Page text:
While the molecule’s chemistry makes it a concerning greenhouse gas, it also lends itself to a potential solution, the Stanford team argues. Methane and oxygen react to form carbon dioxide and water. The reaction is thermodynamically favorable, because it releases energy. In fact, it happens naturally in the atmosphere. If we can create an industrial process that accelerates this natural tendency, the paper proposes, it could serve as an important strategy in slowing warming.
On the ground, this might look something like the proposed designs for direct carbon capture—massive fans sucking in air and running it through a medium that helps the methane convert to CO2. Unlike carbon capture, through, the exhaust gas wouldn’t need to be pumped and stored. Instead, the carbon dioxide would simply waft away. Because it’s a less powerful greenhouse gas than methane, the net effect would still be a cut to global warming. Converting all of the human-caused methane in the atmosphere would release an extra 8.2 billion metric tons of CO2, about how much we emit globally across a few months. Even so, the process would eliminate a full sixth of the warming we’ve experienced since we started burning fossil fuels, the paper estimates. “That would buy us time to address the more difficult set of carbon dioxide sources,” says Jackson.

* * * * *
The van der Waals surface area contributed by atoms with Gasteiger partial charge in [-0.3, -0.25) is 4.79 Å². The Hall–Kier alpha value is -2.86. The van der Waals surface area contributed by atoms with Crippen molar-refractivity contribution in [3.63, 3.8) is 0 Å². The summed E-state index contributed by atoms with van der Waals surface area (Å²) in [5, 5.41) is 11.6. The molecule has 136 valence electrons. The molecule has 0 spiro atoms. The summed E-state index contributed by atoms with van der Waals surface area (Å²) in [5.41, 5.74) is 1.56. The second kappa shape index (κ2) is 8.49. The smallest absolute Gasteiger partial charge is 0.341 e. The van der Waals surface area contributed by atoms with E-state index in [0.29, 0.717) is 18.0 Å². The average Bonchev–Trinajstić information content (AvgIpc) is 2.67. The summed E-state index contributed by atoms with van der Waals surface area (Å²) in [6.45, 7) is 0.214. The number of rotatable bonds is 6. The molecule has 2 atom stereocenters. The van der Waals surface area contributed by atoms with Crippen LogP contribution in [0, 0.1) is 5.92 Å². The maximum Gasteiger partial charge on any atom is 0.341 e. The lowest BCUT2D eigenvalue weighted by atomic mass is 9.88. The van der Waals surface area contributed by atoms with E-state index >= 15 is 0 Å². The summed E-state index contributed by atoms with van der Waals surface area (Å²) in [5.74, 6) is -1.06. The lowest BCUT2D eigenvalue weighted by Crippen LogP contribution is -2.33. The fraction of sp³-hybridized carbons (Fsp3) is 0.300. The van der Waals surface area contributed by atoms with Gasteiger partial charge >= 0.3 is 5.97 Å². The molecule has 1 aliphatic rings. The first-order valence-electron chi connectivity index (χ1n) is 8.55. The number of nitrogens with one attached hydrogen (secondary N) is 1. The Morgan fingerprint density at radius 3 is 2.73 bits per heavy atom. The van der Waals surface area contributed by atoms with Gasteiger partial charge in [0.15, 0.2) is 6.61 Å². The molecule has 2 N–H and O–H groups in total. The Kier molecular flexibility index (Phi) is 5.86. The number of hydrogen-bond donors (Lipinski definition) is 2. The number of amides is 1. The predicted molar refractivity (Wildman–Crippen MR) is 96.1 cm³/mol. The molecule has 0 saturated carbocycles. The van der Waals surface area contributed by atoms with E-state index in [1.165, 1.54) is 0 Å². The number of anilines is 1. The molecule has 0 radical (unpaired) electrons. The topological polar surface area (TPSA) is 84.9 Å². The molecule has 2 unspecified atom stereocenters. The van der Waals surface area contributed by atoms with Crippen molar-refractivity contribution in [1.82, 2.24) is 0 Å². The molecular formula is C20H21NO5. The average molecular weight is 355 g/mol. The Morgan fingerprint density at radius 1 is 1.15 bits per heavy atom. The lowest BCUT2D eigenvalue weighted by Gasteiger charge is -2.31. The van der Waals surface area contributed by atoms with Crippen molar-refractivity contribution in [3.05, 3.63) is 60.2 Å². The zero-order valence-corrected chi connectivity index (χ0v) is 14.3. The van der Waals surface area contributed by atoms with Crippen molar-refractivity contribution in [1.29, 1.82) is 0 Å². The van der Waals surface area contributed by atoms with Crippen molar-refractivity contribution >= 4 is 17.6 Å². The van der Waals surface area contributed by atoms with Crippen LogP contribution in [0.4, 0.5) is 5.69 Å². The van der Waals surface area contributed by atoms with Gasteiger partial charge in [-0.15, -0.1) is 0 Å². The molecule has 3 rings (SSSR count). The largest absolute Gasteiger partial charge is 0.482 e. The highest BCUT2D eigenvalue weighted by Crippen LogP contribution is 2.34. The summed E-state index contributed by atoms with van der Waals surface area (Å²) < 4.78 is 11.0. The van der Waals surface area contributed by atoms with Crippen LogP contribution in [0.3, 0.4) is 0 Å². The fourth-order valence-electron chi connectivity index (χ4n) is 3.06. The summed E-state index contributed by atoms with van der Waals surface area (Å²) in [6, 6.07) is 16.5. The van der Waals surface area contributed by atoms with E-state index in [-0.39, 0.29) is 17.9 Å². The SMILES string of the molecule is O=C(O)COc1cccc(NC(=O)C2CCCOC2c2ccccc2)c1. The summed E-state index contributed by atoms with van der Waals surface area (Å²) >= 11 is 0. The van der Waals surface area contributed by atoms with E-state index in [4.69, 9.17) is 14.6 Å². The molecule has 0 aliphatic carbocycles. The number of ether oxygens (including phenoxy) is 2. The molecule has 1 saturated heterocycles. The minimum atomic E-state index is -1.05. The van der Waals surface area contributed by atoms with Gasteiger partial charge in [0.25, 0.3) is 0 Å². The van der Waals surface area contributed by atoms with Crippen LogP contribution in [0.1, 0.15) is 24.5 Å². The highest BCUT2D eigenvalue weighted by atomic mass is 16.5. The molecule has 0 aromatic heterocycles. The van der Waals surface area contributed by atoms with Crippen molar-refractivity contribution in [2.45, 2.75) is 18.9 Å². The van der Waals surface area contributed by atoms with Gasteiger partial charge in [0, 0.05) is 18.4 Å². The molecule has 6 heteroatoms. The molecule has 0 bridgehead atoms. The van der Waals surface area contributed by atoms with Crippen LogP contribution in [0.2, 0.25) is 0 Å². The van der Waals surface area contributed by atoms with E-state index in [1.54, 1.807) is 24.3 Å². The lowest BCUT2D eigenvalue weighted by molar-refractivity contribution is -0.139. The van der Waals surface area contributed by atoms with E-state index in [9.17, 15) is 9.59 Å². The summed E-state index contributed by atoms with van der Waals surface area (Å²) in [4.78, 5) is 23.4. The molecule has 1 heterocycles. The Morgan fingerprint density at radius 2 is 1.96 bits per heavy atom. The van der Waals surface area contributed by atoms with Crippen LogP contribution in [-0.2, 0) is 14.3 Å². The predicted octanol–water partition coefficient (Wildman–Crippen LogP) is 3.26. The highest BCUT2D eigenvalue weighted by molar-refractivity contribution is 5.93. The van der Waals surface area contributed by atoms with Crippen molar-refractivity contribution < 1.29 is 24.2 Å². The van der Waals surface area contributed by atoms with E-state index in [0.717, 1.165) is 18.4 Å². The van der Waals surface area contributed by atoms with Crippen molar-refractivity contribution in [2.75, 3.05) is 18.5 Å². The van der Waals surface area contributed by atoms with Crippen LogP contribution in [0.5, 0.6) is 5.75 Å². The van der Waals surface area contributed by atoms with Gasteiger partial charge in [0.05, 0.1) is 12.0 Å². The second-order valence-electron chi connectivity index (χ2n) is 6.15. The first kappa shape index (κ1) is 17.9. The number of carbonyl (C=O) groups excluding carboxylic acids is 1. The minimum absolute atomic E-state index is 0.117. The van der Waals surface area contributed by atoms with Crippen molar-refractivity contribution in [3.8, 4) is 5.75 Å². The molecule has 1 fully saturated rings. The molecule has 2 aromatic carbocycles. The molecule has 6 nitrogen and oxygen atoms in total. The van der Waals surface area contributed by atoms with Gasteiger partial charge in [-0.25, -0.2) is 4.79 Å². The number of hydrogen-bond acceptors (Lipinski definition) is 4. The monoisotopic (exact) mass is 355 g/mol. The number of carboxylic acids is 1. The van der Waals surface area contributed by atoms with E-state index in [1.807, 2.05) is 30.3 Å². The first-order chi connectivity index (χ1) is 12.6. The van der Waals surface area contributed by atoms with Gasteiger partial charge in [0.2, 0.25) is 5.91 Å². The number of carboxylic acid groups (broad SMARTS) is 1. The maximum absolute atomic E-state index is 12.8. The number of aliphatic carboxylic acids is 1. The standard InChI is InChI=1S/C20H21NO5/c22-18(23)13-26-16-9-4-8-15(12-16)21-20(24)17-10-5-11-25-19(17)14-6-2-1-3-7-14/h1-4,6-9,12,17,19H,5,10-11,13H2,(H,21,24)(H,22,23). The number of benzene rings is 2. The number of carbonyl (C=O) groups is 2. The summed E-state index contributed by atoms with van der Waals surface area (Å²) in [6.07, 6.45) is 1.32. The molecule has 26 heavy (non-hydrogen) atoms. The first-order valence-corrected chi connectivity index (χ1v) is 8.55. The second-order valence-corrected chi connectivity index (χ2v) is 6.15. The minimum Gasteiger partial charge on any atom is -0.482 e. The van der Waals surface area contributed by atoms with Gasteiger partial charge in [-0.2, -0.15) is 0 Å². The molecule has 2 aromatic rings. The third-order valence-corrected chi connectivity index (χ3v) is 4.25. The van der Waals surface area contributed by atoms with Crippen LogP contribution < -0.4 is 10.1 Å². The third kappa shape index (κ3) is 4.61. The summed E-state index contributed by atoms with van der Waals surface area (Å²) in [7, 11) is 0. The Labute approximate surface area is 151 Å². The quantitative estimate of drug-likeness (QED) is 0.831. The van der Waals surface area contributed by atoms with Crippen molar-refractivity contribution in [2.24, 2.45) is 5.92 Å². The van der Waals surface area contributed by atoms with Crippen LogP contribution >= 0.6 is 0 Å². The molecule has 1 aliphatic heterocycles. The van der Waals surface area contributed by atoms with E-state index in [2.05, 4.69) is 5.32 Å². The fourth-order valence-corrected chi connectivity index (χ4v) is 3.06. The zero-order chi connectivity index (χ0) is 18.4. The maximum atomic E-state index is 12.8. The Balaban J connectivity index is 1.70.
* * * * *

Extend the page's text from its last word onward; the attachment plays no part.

Of course, this proposal is only in the idea stage, and many challenges remain to its implementation. One of the most obvious, which the paper points out, is that methane is very diffuse in the air. At 1,860 ppb, it makes up a tiny fraction of all the molecules in the air and is about 200 times more dilute than CO2.